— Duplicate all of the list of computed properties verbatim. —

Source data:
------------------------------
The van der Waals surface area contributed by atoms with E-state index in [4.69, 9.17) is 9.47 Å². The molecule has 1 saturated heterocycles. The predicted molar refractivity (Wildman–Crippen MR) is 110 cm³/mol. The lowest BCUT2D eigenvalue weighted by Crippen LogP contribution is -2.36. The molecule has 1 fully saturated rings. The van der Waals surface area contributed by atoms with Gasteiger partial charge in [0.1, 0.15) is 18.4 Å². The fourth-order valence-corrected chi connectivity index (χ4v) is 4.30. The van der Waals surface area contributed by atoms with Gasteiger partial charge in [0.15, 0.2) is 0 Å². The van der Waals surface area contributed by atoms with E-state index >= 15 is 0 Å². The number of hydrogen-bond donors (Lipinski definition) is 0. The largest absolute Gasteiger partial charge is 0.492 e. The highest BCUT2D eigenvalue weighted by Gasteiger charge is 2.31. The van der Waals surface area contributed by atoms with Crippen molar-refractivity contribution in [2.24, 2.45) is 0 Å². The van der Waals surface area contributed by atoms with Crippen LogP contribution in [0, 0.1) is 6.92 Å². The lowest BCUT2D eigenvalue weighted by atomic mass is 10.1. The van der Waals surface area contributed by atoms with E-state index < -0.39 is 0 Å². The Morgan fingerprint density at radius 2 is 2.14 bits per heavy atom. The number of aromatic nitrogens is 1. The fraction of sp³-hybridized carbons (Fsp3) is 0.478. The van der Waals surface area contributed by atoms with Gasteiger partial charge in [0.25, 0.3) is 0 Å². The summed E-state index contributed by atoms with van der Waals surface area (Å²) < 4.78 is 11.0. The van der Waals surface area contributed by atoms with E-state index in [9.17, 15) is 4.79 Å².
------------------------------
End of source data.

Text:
The van der Waals surface area contributed by atoms with E-state index in [4.69, 9.17) is 9.47 Å². The molecule has 1 saturated heterocycles. The predicted molar refractivity (Wildman–Crippen MR) is 110 cm³/mol. The lowest BCUT2D eigenvalue weighted by Crippen LogP contribution is -2.36. The molecule has 1 fully saturated rings. The van der Waals surface area contributed by atoms with Gasteiger partial charge in [0.1, 0.15) is 18.4 Å². The fourth-order valence-corrected chi connectivity index (χ4v) is 4.30. The van der Waals surface area contributed by atoms with Gasteiger partial charge in [0.15, 0.2) is 0 Å². The van der Waals surface area contributed by atoms with E-state index >= 15 is 0 Å². The number of hydrogen-bond donors (Lipinski definition) is 0. The largest absolute Gasteiger partial charge is 0.492 e. The highest BCUT2D eigenvalue weighted by Gasteiger charge is 2.31. The van der Waals surface area contributed by atoms with Crippen molar-refractivity contribution in [2.24, 2.45) is 0 Å². The van der Waals surface area contributed by atoms with Crippen LogP contribution in [0, 0.1) is 6.92 Å². The lowest BCUT2D eigenvalue weighted by atomic mass is 10.1. The van der Waals surface area contributed by atoms with E-state index < -0.39 is 0 Å². The Morgan fingerprint density at radius 2 is 2.14 bits per heavy atom. The number of aromatic nitrogens is 1. The fraction of sp³-hybridized carbons (Fsp3) is 0.478. The van der Waals surface area contributed by atoms with Gasteiger partial charge in [0.25, 0.3) is 0 Å². The summed E-state index contributed by atoms with van der Waals surface area (Å²) < 4.78 is 11.0. The van der Waals surface area contributed by atoms with E-state index in [9.17, 15) is 4.79 Å².